London and the Irish Melodies
London dominated the publication of Thomas Moore's works, due to the copyright over his music held by James Power and the copyright over his written work held by Longman and associates. In 1821, Power collaborated with Longman in issuing a 'text only' version of the Irish Melodies, which was issued nearly every year until 1849. Editions of Moore's work issued by William Dugdale, and also 'the booksellers of London' in the mid 1820s, are surely pirated.
In 1832, J. Power and Longman issued their 10th edition of the Irish Melodies ... with an appendix. The exemplar in Special Collections & Archives, Queen's University Belfast includes an interior title-page, "Illustrations of Moore's Melodies from drawings by T. Stothard, R.A., London, published by Robt. Jennings, 1824." There are no known independent copies of this imprint. Involving the prominent and talented Thomas Stothard (1755-1834) in the Irish Melodies project was a stroke of genius, as his talents and Moore's worked so harmoniously together--both were adept at evoking the late 18th-century aesthetic of sentimentalism.
The 1830s saw two new developments. James Power issued an illustrated edition, Landscape Illustrations of the Irish Melodies, edited with commentary by the Irish antiquarian Thomas Crofton Croker (1798-1854). The little known publisher Richard Glynn, active between 1826 and 1837, included Nicholas Lee Torre's translation of some of Moore's Irish Melodies as Cantus Hibernici, an act in keeping with his specialization in Classical topics.
Longmans took three initiatives in the 1840s. First was their production of The Poetical Works of Thomas Moore in ten volumes between 1840 and 1841-- with the Irish Melodies appearing across volumes 3 and 4. In 1846, they launched a fully illustrated edition drawn by Cork-born Daniel Maclise (1806-1870). This was reissued periodically until 1876. It is this very iconic edition, readily available in modern facsimile, through which most modern readers will have encountered Moore's poetry. In 1849, Longmans changed the layout of its 'regular' edition, enhanced by a frontispiece also drawn by Maclise.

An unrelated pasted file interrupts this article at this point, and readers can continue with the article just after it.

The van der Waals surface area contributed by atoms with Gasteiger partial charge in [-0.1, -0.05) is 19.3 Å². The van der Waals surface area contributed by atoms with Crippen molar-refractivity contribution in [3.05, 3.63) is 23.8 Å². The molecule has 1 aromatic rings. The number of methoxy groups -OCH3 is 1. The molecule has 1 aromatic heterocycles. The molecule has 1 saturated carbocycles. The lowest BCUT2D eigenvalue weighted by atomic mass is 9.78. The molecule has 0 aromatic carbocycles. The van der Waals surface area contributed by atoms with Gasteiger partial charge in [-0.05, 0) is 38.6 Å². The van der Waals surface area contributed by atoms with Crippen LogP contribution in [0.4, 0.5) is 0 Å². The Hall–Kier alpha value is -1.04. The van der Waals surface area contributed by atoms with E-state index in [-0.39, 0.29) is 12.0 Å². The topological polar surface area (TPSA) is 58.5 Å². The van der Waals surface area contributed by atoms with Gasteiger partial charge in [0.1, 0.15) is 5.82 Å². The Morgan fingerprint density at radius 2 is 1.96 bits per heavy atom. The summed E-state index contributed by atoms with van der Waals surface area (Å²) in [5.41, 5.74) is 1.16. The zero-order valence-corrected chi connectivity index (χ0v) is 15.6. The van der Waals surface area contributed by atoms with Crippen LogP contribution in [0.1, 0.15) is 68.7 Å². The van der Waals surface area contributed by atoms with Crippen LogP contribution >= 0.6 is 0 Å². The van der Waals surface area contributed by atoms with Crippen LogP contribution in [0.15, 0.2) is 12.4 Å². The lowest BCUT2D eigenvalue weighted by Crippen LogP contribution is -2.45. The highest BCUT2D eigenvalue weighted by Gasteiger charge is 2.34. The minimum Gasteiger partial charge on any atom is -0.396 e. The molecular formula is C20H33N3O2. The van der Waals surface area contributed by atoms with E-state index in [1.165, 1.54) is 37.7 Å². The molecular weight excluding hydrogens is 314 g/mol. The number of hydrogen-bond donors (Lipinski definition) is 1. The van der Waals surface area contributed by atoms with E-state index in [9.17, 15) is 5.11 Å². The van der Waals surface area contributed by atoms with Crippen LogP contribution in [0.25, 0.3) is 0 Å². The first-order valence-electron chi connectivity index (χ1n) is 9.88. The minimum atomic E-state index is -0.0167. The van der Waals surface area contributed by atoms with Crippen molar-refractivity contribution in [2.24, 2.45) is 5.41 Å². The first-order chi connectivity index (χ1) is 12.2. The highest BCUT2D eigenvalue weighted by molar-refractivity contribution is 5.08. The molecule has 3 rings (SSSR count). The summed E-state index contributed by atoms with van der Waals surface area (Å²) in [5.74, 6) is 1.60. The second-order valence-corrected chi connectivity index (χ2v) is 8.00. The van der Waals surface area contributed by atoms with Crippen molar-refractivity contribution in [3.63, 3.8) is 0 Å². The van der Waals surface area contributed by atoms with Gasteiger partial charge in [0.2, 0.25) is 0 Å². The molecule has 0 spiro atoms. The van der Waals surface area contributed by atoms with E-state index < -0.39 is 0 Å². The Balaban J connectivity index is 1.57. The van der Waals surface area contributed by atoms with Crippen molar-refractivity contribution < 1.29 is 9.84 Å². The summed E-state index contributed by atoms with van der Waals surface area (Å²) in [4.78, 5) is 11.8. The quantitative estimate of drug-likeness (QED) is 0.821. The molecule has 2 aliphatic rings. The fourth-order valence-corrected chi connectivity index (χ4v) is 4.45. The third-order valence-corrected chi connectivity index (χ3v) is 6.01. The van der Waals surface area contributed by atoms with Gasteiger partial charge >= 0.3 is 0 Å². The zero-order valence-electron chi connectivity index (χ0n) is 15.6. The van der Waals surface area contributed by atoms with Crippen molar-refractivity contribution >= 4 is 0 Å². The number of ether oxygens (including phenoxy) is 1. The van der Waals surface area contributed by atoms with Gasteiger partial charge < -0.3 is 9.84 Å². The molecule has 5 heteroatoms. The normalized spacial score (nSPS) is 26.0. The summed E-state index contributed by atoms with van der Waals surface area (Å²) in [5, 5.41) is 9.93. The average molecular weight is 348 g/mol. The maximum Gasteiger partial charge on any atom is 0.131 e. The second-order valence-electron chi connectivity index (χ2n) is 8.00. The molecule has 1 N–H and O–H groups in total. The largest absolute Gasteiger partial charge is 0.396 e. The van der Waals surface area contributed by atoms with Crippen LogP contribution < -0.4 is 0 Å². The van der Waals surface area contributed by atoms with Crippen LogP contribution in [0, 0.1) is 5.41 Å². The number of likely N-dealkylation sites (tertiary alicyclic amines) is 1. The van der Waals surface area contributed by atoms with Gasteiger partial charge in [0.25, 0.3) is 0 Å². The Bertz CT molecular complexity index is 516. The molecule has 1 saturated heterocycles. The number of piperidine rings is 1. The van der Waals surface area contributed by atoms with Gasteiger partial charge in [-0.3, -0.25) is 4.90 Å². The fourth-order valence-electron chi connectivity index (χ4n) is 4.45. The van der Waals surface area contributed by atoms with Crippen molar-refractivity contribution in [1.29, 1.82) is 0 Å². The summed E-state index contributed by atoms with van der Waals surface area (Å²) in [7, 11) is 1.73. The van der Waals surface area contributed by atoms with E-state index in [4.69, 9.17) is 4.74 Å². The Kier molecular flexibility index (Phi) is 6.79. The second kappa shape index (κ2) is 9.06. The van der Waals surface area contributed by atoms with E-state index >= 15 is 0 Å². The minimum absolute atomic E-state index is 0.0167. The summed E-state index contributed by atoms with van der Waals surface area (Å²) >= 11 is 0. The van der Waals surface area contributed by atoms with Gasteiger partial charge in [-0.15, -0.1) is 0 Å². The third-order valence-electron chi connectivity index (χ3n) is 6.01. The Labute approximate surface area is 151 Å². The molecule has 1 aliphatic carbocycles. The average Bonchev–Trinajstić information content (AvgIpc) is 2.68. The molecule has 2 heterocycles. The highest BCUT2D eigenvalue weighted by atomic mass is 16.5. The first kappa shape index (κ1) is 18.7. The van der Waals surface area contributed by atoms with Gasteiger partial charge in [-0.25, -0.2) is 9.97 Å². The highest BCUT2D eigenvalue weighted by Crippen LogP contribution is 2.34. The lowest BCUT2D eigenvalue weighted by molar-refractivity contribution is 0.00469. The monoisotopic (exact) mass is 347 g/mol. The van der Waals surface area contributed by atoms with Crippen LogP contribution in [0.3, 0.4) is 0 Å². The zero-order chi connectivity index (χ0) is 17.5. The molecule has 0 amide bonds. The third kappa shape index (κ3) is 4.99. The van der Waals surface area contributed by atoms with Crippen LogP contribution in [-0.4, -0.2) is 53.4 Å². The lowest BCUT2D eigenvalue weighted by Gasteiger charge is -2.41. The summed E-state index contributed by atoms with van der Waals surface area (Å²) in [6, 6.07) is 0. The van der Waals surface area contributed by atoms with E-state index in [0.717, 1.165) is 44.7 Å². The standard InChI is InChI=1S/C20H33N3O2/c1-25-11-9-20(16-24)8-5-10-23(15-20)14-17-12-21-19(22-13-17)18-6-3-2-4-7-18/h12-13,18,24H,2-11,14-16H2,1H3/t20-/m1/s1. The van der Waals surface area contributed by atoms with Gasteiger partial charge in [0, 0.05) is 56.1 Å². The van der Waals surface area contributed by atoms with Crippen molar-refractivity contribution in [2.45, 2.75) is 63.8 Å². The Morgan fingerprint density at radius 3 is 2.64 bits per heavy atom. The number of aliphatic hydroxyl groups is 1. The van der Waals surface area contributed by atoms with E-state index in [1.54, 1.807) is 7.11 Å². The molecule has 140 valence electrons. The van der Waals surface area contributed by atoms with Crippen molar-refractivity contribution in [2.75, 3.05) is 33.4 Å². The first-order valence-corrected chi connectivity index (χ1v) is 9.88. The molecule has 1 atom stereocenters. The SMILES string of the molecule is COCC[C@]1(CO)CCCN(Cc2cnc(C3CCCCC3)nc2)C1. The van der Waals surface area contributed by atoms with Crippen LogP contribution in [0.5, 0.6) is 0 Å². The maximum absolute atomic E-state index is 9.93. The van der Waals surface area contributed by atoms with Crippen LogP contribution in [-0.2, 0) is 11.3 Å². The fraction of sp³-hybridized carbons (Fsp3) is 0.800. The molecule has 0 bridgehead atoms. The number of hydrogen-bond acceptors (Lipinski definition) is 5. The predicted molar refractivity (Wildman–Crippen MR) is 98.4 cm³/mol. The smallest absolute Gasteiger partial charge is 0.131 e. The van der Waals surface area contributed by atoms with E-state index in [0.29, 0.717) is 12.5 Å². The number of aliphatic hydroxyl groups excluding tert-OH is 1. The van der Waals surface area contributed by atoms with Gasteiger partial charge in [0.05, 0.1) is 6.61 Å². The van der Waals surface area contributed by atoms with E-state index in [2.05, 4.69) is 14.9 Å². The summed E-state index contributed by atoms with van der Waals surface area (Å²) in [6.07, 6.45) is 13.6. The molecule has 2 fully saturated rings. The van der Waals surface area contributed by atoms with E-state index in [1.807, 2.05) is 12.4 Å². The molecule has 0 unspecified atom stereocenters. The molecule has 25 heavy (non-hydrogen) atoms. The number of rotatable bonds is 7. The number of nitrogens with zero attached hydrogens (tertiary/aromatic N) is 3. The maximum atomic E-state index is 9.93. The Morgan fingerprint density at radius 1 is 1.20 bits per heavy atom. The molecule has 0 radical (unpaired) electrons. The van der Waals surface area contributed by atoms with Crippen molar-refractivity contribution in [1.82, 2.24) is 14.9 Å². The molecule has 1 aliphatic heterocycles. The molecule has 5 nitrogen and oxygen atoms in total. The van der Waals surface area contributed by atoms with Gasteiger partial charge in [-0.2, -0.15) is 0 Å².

Although both the 1846 and 1849 editions enjoyed repeated reissues for at least 30 years, Longmans developed two further editions, which may have appeared but once each. In 1856 they issued an illustrated edition featuring the work of "several eminent artists", although only the plates drawn by Thomas Stothard and Richard Westall (1765-1836) attribute their artist and engraver. In 1859 Longmans launched a 'People's edition' of The Poetical Works of Thomas Moore, cheaply produced (each volume costing a shilling) with several poems to a page.
By the 1860s, firms new to publishing Moore produced illustrated editions of the Irish Melodies. Moore, by then deceased, was being monumentalized through elaborate anthologies of his work with the added inducements of a "Life" of the author (Routledge, 1866) or a "Memoir" (Mackenzie, 1867). This trend culminated in the 1879/80 edition by London Printing and Publishing of the music to Moore's Irish Melodies with its commemorative dedication page.
This gallery illustrates the different editions in circulation, and represents all known London publishers with the exception of William Dugdale.
Further examples of each publisher's work may be found in the collection 'Moore's Irish Melodies: Texts and Illustrations'.